The Porsche 918 Spyder will not get a power upgrade despite trailing the outputs of its recently released hybrid hypercar rivals, the brand's product chief has confirmed.
In an interview with the UK's Car magazine, Porsche product manager James Eastwood admitted the 918 Spyder would be heavier and less powerful than the Ferrari LaFerrari and the McLaren P1 when it launched in September, but would not be put to shame around a track.
“Although our car is heavier, its technology can make the car faster [in certain conditions],” Eastwood said.
“In rear-drive cars like our competitors, you still have to do all your braking in a straight line, compromising corner-entry speed. Thanks to the 918’s torque vectoring and independently driven front wheels, we can maintain better drive and achieve higher entry and mid-corner speed.”
Eastwood confirmed the Porsche 918 Spyder would weigh 1700kg – 1650kg when ordered with the lightweight Weissach package – making it significantly heavier than the circa-1270kg LaFerrari and the 1400kg P1, although he said the car’s four-wheel steering system would create the illusion of stripping weight from the vehicle.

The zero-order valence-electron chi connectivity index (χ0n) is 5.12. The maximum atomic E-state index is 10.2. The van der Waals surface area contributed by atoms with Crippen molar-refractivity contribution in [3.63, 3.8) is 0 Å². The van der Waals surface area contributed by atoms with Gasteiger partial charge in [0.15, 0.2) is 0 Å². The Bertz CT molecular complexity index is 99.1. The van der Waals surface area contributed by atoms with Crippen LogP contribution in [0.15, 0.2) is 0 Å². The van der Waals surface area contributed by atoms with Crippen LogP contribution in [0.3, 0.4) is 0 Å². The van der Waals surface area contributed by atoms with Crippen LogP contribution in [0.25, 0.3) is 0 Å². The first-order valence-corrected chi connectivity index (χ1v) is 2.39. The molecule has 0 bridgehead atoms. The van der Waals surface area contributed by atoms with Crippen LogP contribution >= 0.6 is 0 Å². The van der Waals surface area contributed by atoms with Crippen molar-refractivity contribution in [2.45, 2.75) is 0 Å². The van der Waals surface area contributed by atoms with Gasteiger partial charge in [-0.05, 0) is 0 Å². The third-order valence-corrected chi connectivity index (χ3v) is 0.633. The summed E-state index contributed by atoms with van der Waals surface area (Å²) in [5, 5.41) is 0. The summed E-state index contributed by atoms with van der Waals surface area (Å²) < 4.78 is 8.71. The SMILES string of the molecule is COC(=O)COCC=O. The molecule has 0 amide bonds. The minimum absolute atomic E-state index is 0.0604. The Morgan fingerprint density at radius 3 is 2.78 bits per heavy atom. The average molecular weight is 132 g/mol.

“It makes the car so agile that over a racing lap it’s worth an extra 50bhp (37kW) of power – or removing 100kg of weight. That’s another reason we don’t have to up the 918’s power to beat our rivals.”
The Porsche 918 Spyder teams a 430kW/500Nm 4.6-litre V8, two front-mounted electric motors with 180kW and an 85kW electric motor on the rear axle for a combined output of 614kW of power and 780Nm of torque. That compares with 708kW and 900Nm-plus for the Ferrari and 673kW and 900Nm for the McLaren.
All three manufacturers say their cars will accelerate from 0-100km/h in less than 3.0 seconds.
Eastwood insisted the 918 Spyder would be the most fuel efficient of the trio, however, its 3.4 litres per 100km combined rating easily bettering the LaFerrari (approximately 14L/100km) and the P1 (approximately 8.4L/100km).
While punters have already snapped up all 499 LaFerraris, Eastwood said the Porsche was yet to sell out of it supercar, production of which has been capped to 918 units.